Teachers often want to know where to start with differentiated instruction as it can seem overwhelming and daunting. Questions like the ones below go through the minds of all teachers, especially those new to the teaching profession.
How can I manage small-group instruction?
How can I organize learning for students at different levels? How can I make time for one-on-one instruction?
How can I meet the needs of all students?
I think these questions come from a lack of preparation in terms of assessment practices. When I first started teaching, I know I was not given enough tools and practices to both assess well and use assessments effectively. Assessment, as it turns out, is really the cornerstone for differentiated instruction. That being said, it totally makes sense that I was unable to differentiate effectively when I first started teaching. However, as I gained the necessary skills and practices to effectively assess my students —through self-directed learning and formal professional development—I started to realize that I could in fact differentiate. I believe that if teachers leverage formative assessment best practices more, differentiation will come naturally.
Setting Purpose and Feeding Up
In their book The Purposeful Classroom: How to Structure Lessons with Learning Goals in Mind, Douglas Fisher and Nancy Frey explain that the first part of formative assessment is for teachers to know what they’re setting out to do with their students. Teachers should ask themselves this question every day: “What are we learning today?” (with the keyword being today). If teachers have specific and manageable goals for learning with their students, they know what they need to check for understanding on. The first step to differentiation is to have a clear daily purpose for learning.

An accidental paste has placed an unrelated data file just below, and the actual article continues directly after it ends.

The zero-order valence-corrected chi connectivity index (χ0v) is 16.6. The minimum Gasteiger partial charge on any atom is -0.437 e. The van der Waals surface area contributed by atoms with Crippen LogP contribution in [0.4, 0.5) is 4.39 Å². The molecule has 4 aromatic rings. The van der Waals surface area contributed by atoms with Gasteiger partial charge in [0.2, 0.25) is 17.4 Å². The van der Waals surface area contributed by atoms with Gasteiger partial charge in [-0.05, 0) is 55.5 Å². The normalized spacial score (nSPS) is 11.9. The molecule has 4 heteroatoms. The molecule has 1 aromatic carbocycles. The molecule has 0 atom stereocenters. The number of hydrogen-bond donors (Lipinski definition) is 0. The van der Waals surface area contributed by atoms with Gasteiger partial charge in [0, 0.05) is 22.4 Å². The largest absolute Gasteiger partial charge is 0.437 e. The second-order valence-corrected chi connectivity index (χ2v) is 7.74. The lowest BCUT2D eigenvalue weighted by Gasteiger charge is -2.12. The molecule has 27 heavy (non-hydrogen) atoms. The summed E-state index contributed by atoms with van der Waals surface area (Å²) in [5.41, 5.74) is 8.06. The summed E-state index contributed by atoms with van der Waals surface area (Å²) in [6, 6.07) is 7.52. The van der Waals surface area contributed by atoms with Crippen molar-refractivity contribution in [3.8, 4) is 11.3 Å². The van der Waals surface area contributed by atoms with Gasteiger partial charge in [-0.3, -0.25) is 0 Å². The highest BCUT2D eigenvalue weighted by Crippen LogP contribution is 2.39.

Checking for Understanding
Teachers need to remember that there are many ways to check for understating. Questions, prompts, and cues can allow them to truly see if students understand what they have set out to learn. Teachers can use questions to see if there are errors in student understanding. In addition, teachers can use writing tools, performance tools, quizzes, technology tools, and more to check and see where students are in their path of learning. They can use formal assessment tools that require time for feedback, or they can use quick assessments tools like student-response systems and exit tickets. Teachers need to check for understanding to successfully plan for differentiated instruction.
In their book, Fisher and Frey also explain that formative assessment allows teachers to “feed forward”—that is, to use assessment data to plan the right types of instructional activities to use in the future. By checking for understanding and using error-analysis tools to look for global and individual errors, teachers can work smarter to plan the right type of instruction. They can create learning activities to challenge students further and plan learning to support for students who are struggling. In addition, teachers can effectively plan individual, small-group, and whole-class instruction because they know where their students are and what they need. This is the key to differentiation.
When teachers use formative assessment to drive differentiation, student engagement inevitably increases. Think about it. If teachers improperly feed forward and plan whole-group instruction when only half the class needs it, they are actually setting themselves up for failure in terms of student engagement. On the flip side, if teachers use formative assessment effectively, they can differentiate to provide “just-in-time” instruction that students truly need and find relevant. Timely and relevant instruction produces higher student engagement.
Teachers looking for new ways to improve their differentiated instruction practices should start with formative assessments. Formative assessments allow teachers to know their students better and, therefore, to make the best decisions to challenge them appropriately and engage them in the learning.